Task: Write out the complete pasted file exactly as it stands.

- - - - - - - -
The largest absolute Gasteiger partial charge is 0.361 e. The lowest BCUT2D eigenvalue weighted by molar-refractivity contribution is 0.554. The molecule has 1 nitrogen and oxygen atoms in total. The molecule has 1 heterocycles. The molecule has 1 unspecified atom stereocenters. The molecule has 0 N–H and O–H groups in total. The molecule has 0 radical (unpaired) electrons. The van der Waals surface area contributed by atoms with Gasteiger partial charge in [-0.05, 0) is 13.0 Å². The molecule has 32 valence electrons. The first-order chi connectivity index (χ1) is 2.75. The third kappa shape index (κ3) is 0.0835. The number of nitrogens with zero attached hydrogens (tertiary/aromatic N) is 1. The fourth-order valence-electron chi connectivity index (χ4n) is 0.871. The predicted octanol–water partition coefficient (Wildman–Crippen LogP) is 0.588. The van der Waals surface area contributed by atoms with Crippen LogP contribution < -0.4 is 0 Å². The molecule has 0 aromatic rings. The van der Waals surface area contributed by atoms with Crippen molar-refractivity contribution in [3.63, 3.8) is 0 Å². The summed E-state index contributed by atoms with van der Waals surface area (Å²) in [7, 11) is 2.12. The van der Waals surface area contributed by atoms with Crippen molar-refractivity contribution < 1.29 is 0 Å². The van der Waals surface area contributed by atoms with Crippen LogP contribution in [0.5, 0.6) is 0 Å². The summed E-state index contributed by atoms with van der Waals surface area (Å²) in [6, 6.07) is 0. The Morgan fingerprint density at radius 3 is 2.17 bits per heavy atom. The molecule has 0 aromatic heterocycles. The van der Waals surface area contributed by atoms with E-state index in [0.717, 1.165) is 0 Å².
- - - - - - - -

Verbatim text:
The largest absolute Gasteiger partial charge is 0.361 e. The lowest BCUT2D eigenvalue weighted by molar-refractivity contribution is 0.554. The molecule has 1 nitrogen and oxygen atoms in total. The molecule has 1 heterocycles. The molecule has 1 unspecified atom stereocenters. The molecule has 0 N–H and O–H groups in total. The molecule has 0 radical (unpaired) electrons. The van der Waals surface area contributed by atoms with Gasteiger partial charge in [-0.05, 0) is 13.0 Å². The molecule has 32 valence electrons. The first-order chi connectivity index (χ1) is 2.75. The third kappa shape index (κ3) is 0.0835. The number of nitrogens with zero attached hydrogens (tertiary/aromatic N) is 1. The fourth-order valence-electron chi connectivity index (χ4n) is 0.871. The predicted octanol–water partition coefficient (Wildman–Crippen LogP) is 0.588. The van der Waals surface area contributed by atoms with Crippen LogP contribution < -0.4 is 0 Å². The molecule has 0 aromatic rings. The van der Waals surface area contributed by atoms with Crippen molar-refractivity contribution in [3.63, 3.8) is 0 Å². The summed E-state index contributed by atoms with van der Waals surface area (Å²) in [7, 11) is 2.12. The van der Waals surface area contributed by atoms with Crippen molar-refractivity contribution < 1.29 is 0 Å². The van der Waals surface area contributed by atoms with Crippen LogP contribution in [0.5, 0.6) is 0 Å². The summed E-state index contributed by atoms with van der Waals surface area (Å²) in [6, 6.07) is 0. The Morgan fingerprint density at radius 3 is 2.17 bits per heavy atom. The molecule has 0 aromatic heterocycles. The van der Waals surface area contributed by atoms with E-state index in [0.717, 1.165) is 0 Å².